The tropical weather system that has been forming off the Southeast coast is expected to bring as much as seven inches of rain to parts of coastal North Carolina.

Whether or not the system becomes a named tropical storm, forecasters are warning residents of possible flash flooding associated with the system. The area is under a flash flood watch, and portions of Eastern North Carolina, including Craven, Jones, Pamlico and Carteret counties, are under a tropical storm warning.

Craven County Schools announced a two-hour delay to the start of classes on Tuesday.

Rainfall started falling along coastal areas Monday and began moving inland. It is expected to continue until sometime Tuesday morning. According to models provided by the National Weather Service in Newport, the Kinston, Trenton and New Bern areas are expected to see 4 to 6 inches of rain, while the Outer Banks area could see as much as 7 inches.

Along with the rain, high winds are expected, with gusts of 50 mph possible along the coast, 40 to 45 mph in Craven, Pamlico and Jones counties, and 20 to 30 mph in Lenoir County.

During a briefing on the storm, Meteorologist Rich Bandy with the National Weather Service warned that recent wet weather combined with the current storm could result in flash flooding in some low lying areas.

The storm should begin to move away from the coast Tuesday afternoon and be out to sea by Wednesday morning.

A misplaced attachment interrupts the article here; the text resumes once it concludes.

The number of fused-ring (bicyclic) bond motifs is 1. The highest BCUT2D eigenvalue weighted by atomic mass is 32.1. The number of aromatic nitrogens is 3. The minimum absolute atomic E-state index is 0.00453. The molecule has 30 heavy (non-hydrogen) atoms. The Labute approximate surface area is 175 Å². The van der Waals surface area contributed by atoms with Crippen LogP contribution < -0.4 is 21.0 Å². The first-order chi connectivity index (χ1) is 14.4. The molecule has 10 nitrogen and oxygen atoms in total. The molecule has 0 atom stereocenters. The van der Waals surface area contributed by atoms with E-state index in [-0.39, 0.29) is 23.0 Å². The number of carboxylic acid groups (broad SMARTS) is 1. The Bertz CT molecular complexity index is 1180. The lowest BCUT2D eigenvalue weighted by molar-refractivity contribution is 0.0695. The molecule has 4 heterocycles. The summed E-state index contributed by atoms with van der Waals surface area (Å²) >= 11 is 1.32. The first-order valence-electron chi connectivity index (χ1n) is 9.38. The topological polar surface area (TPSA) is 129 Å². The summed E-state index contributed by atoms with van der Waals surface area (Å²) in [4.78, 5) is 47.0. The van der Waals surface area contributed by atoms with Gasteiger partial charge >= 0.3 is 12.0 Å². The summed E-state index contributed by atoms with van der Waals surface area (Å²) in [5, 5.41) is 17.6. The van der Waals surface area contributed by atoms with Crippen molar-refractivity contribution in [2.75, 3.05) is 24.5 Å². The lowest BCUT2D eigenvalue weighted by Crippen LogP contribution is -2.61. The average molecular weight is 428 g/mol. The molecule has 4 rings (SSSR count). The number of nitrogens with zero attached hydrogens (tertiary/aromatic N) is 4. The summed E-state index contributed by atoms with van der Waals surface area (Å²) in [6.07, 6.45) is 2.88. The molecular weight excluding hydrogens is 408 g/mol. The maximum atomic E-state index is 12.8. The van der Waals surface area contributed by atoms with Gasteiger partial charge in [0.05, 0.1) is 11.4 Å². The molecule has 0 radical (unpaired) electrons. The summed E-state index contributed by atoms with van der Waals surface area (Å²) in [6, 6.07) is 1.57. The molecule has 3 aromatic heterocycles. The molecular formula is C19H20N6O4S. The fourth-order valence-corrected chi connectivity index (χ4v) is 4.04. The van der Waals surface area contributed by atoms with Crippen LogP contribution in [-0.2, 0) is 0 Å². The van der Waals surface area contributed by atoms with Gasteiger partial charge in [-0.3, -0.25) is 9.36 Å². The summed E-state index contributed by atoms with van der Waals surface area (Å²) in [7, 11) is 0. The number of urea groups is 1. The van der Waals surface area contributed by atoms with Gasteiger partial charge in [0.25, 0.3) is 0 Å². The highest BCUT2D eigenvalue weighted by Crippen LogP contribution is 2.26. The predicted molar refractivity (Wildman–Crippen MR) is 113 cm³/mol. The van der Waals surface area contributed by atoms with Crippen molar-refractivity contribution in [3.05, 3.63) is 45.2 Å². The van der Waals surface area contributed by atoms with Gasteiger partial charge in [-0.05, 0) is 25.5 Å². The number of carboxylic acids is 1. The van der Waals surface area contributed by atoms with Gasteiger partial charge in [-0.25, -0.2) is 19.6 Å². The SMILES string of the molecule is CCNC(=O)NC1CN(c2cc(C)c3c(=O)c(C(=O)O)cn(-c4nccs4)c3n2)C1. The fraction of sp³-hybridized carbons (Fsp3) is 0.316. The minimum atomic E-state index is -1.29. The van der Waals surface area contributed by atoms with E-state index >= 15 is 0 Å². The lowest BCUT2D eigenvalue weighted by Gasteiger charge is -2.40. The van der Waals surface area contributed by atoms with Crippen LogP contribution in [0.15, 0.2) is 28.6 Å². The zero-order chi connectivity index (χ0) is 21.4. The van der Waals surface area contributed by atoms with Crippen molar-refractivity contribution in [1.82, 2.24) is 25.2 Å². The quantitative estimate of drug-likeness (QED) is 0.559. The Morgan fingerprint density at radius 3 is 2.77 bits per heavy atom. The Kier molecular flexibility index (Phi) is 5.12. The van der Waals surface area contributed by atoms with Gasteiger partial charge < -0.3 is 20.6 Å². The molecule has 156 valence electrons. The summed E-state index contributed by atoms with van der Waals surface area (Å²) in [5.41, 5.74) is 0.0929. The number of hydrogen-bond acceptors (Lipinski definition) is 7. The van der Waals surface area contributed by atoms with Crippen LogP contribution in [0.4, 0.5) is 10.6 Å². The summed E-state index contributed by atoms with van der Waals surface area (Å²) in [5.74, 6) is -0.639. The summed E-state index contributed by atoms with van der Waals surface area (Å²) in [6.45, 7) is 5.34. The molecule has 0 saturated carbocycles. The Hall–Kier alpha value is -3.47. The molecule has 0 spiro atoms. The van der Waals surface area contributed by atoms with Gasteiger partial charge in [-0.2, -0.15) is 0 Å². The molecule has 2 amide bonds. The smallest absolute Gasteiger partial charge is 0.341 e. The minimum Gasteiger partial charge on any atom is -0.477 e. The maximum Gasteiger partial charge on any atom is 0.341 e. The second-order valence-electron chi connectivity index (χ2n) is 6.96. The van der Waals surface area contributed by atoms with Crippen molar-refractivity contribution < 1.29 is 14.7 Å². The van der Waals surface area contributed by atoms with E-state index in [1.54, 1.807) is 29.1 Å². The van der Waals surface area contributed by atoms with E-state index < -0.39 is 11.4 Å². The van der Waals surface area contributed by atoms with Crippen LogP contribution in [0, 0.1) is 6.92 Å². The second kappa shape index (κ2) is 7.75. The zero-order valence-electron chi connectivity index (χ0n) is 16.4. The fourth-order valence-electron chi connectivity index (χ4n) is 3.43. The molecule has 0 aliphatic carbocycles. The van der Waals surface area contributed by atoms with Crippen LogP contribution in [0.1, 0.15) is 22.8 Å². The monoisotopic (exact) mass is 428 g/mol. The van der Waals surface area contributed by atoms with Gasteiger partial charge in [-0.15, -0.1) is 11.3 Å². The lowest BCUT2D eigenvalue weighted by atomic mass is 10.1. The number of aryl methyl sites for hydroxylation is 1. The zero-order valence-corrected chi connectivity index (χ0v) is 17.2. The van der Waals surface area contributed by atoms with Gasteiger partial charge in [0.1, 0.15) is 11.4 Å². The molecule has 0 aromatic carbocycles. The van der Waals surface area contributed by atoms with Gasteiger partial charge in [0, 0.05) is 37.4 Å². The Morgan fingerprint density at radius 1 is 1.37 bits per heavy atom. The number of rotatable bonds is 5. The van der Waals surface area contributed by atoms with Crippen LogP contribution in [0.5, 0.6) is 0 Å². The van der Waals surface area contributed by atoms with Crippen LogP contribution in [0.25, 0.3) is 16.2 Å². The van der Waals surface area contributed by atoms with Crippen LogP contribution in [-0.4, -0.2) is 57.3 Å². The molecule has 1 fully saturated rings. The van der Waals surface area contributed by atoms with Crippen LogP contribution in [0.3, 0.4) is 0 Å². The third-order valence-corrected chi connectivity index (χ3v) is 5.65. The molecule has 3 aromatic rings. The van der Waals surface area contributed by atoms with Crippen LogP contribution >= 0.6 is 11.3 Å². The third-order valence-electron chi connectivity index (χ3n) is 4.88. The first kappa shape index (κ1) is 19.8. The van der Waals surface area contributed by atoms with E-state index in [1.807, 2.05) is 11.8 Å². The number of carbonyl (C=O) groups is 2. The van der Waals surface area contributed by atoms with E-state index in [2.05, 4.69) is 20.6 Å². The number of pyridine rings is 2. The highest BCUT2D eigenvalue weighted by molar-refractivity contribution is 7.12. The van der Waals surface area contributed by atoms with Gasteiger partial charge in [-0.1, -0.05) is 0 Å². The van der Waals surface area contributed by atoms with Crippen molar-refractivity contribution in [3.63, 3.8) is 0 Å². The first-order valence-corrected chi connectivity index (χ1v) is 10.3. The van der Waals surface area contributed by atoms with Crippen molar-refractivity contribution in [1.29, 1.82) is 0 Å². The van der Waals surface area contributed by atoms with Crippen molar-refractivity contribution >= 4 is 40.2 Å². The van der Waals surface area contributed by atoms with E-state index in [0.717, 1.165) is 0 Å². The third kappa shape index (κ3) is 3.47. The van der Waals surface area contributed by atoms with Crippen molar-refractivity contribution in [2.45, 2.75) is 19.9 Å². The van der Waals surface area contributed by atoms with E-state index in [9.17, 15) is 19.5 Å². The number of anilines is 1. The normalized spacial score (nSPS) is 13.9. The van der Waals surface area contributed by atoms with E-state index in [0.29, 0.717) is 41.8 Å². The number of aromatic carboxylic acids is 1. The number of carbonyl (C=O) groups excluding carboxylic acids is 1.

As of Monday afternoon, the center of the system was located just off the South Carolina-Georgia coast and moving northeast. It was expected to move through coastal North Carolina and be centered along the Outer Banks by Tuesday afternoon.

The storm was already impacting the area with high water. Ferries between Cherry Branch and Minnesott Beach stopped running Tuesday afternoon because water levels on the Neuse River were too high for the boats to safely dock. Water was already coming up around the walkway at Union Point Park in New Bern, and water along Jack Smith Creek at National Avenue was rising, though coastal flooding from the storm is not expected to be severe in Craven and Pamlico counties.

If nothing else, the storm is a reminder that the peak of the hurricane season is approaching in a couple of weeks. And, the National Hurricane Center has its eye on a developing system off the coast of Africa that it says has the potential to develop into a tropical system in the coming days.